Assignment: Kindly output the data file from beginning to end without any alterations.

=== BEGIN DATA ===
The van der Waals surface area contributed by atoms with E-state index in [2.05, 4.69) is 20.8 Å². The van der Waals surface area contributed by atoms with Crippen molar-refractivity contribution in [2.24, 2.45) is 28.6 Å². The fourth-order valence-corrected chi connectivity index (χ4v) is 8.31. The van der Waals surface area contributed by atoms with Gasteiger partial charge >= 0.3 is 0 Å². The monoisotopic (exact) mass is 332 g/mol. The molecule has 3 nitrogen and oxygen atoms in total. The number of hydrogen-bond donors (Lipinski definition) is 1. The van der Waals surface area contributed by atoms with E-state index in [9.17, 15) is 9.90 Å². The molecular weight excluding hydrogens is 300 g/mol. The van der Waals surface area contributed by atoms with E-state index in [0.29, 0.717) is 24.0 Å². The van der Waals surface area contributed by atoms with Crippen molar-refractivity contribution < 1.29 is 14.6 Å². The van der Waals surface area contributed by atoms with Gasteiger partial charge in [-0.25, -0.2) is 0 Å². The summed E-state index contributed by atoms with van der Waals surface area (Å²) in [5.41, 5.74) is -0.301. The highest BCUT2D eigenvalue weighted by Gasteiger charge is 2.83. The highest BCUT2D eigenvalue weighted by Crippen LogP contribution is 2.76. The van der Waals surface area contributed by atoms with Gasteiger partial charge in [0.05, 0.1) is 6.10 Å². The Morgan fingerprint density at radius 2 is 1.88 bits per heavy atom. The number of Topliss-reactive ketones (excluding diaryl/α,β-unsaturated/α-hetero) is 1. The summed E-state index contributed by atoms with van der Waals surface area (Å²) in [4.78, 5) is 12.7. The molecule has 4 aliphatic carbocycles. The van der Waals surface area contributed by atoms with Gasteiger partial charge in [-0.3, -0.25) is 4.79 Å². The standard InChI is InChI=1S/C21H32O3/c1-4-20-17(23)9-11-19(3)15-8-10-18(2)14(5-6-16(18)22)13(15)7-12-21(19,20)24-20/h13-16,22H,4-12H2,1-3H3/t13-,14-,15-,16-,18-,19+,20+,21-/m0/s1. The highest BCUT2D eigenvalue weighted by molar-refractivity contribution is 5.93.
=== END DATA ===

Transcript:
The van der Waals surface area contributed by atoms with E-state index in [2.05, 4.69) is 20.8 Å². The van der Waals surface area contributed by atoms with Crippen molar-refractivity contribution in [2.24, 2.45) is 28.6 Å². The fourth-order valence-corrected chi connectivity index (χ4v) is 8.31. The van der Waals surface area contributed by atoms with Gasteiger partial charge >= 0.3 is 0 Å². The monoisotopic (exact) mass is 332 g/mol. The molecule has 3 nitrogen and oxygen atoms in total. The number of hydrogen-bond donors (Lipinski definition) is 1. The van der Waals surface area contributed by atoms with E-state index in [9.17, 15) is 9.90 Å². The molecular weight excluding hydrogens is 300 g/mol. The van der Waals surface area contributed by atoms with E-state index in [0.29, 0.717) is 24.0 Å². The van der Waals surface area contributed by atoms with Crippen molar-refractivity contribution < 1.29 is 14.6 Å². The van der Waals surface area contributed by atoms with Gasteiger partial charge in [-0.25, -0.2) is 0 Å². The summed E-state index contributed by atoms with van der Waals surface area (Å²) in [5.41, 5.74) is -0.301. The highest BCUT2D eigenvalue weighted by Gasteiger charge is 2.83. The highest BCUT2D eigenvalue weighted by Crippen LogP contribution is 2.76. The van der Waals surface area contributed by atoms with Gasteiger partial charge in [0.05, 0.1) is 6.10 Å². The Morgan fingerprint density at radius 2 is 1.88 bits per heavy atom. The number of Topliss-reactive ketones (excluding diaryl/α,β-unsaturated/α-hetero) is 1. The summed E-state index contributed by atoms with van der Waals surface area (Å²) in [4.78, 5) is 12.7. The molecule has 4 aliphatic carbocycles. The van der Waals surface area contributed by atoms with Gasteiger partial charge in [-0.3, -0.25) is 4.79 Å². The standard InChI is InChI=1S/C21H32O3/c1-4-20-17(23)9-11-19(3)15-8-10-18(2)14(5-6-16(18)22)13(15)7-12-21(19,20)24-20/h13-16,22H,4-12H2,1-3H3/t13-,14-,15-,16-,18-,19+,20+,21-/m0/s1. The highest BCUT2D eigenvalue weighted by molar-refractivity contribution is 5.93.